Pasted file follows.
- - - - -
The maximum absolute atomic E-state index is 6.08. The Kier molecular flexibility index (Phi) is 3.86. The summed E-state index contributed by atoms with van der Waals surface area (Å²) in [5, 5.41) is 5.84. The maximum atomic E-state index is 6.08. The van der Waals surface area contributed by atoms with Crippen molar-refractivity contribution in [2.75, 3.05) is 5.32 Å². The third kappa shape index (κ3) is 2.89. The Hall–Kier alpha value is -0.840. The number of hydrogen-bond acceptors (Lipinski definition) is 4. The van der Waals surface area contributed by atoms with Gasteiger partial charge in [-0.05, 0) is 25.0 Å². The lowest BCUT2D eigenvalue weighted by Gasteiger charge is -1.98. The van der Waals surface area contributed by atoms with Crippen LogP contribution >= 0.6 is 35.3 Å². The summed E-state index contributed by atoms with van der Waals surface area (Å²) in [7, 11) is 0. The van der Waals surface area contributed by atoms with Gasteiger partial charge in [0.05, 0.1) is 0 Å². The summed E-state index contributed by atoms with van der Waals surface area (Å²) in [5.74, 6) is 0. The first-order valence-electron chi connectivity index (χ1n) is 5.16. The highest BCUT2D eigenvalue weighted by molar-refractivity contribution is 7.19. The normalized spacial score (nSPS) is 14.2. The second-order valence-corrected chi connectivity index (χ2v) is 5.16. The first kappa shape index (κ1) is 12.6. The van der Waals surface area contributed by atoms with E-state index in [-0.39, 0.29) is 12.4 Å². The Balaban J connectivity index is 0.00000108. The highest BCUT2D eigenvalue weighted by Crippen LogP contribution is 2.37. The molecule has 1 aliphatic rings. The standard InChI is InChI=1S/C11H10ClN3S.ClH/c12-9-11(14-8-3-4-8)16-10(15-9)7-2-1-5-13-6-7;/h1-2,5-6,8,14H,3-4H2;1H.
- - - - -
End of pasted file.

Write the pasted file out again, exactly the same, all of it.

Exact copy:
The maximum absolute atomic E-state index is 6.08. The Kier molecular flexibility index (Phi) is 3.86. The summed E-state index contributed by atoms with van der Waals surface area (Å²) in [5, 5.41) is 5.84. The maximum atomic E-state index is 6.08. The van der Waals surface area contributed by atoms with Crippen molar-refractivity contribution in [2.75, 3.05) is 5.32 Å². The third kappa shape index (κ3) is 2.89. The Hall–Kier alpha value is -0.840. The number of hydrogen-bond acceptors (Lipinski definition) is 4. The van der Waals surface area contributed by atoms with Gasteiger partial charge in [-0.05, 0) is 25.0 Å². The lowest BCUT2D eigenvalue weighted by Gasteiger charge is -1.98. The van der Waals surface area contributed by atoms with Crippen LogP contribution >= 0.6 is 35.3 Å². The summed E-state index contributed by atoms with van der Waals surface area (Å²) in [7, 11) is 0. The van der Waals surface area contributed by atoms with Gasteiger partial charge in [0.05, 0.1) is 0 Å². The summed E-state index contributed by atoms with van der Waals surface area (Å²) in [5.74, 6) is 0. The first-order valence-electron chi connectivity index (χ1n) is 5.16. The highest BCUT2D eigenvalue weighted by molar-refractivity contribution is 7.19. The normalized spacial score (nSPS) is 14.2. The second-order valence-corrected chi connectivity index (χ2v) is 5.16. The first kappa shape index (κ1) is 12.6. The van der Waals surface area contributed by atoms with E-state index in [-0.39, 0.29) is 12.4 Å². The Balaban J connectivity index is 0.00000108. The highest BCUT2D eigenvalue weighted by Crippen LogP contribution is 2.37. The molecule has 1 aliphatic rings. The standard InChI is InChI=1S/C11H10ClN3S.ClH/c12-9-11(14-8-3-4-8)16-10(15-9)7-2-1-5-13-6-7;/h1-2,5-6,8,14H,3-4H2;1H.